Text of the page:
In the later case, the designer is legally required to turn over all of the original files associated with the creation of that piece, not just a copy of the final piece. These files are commonly referred to as the Production files. Turning over jpegs, PDFs, png files, etc. is not enough and all to often freelancers do not include them... forcing the client to return to them for any future edits or work.
Always include the original files as part of the deliverables for every project.
Never reuses any part of a project for anyone else's project, including the overall design!
Procrastination is prevalent in the freelancing world because some freelancers have the entire day to themselves. They tend to procrastinate and drag a project out beyond its timeline. When they finally do work (after the client has started to lose his temper), quality suffers and they are unable to produce something that can make them proud or more importantly, make the client happy.
Deadlines are hard set and should never be missed. Yet I see other freelancers treat deadlines more like general suggestions than anything else. Missed deadlines cost you time and money.
Proud to say in 17 years as a professional designer, never missed a deadline.
This is probably the worst mistake freelancers make. Ignoring a client’s guidelines means the freelancer is either too careless or too proud to look at the guidelines. If the freelancer is a thorough professional, they would read every line carefully and make sure that the client’s demands are fulfilled. But because freelancers are always in a hurry mode, they do not always read the requirements and just set about working mindlessly. The end result is sometimes far from what the client wants it to be. The client then demands revisions and the freelancer will have to spend more time on their project, causing other projects to suffer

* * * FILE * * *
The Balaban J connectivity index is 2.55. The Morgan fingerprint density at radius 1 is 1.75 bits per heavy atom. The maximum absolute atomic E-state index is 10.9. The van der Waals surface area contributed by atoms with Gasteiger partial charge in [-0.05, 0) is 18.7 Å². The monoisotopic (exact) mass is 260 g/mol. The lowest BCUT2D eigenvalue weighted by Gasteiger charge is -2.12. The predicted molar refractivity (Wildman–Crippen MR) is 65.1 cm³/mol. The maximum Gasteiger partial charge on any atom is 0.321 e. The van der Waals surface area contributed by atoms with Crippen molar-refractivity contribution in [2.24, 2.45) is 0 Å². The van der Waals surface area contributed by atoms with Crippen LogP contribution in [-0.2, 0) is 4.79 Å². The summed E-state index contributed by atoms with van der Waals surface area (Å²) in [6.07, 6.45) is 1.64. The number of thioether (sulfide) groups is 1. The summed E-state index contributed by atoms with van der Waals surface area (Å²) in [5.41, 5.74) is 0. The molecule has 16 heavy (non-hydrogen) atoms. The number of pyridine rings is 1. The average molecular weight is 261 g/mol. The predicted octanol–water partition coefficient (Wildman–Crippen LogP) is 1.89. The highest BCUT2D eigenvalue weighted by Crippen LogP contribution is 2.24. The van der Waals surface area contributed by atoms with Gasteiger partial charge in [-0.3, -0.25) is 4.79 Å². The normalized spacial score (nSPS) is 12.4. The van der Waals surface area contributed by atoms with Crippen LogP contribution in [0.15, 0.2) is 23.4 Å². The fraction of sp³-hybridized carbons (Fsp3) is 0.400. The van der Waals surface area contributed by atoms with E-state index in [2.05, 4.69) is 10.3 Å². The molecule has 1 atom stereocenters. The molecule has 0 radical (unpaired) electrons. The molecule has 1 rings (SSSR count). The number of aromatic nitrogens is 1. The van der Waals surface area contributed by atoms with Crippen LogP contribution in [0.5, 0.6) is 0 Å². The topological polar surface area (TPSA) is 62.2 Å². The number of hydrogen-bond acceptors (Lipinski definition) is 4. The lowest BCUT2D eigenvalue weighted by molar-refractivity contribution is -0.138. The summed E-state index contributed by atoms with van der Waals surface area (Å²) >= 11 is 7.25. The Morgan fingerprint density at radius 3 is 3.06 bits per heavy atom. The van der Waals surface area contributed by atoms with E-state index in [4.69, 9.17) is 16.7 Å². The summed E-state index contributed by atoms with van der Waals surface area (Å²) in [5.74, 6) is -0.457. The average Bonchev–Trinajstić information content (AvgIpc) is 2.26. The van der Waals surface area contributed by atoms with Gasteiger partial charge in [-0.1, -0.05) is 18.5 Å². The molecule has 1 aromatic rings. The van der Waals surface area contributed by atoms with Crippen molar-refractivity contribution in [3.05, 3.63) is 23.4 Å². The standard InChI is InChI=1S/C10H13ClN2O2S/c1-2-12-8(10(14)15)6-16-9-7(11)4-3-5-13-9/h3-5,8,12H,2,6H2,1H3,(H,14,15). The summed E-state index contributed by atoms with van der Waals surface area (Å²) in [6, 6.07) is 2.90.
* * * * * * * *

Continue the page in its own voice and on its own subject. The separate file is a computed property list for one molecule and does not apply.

Always asks if there are guidelines, styleguides, or any other branding and actually reads them before starting the work.
A high percentage of freelance clients will cite this problem: “The freelancer sent me a great sample, but when I got my hands on the actual work, it was far from the quality seen in the samples.” The samples freelancers send are often of high quality to persuade the client into hiring that freelancer. However, some freelancers will outsource projects. Problems arise when the outsourced work falls absolutely short of the client’s expectations. This makes the client feel cheated and the freelancer won’t get any repeat business from that client.
Never outsources projects. When necessary, I do have one trusted partner that I have worked with for years to insure the work gets done on time and correctly.
As the name itself indicates, freelancers are autonomous – not only in the sense of being self-employed, but also in the sense of working when and where they want. They are free to make their own schedules. Also, they can work on several projects for different companies if they choose. What does that mean for you, as a business owner? Well, a freelancer is free to work on your project when they feel inspired to work on it, not when you need them to. Thus, you won’t always receive prompt updates about their work progress.
Clients know exactly when I will be working on their project and I alays keep them in the loop.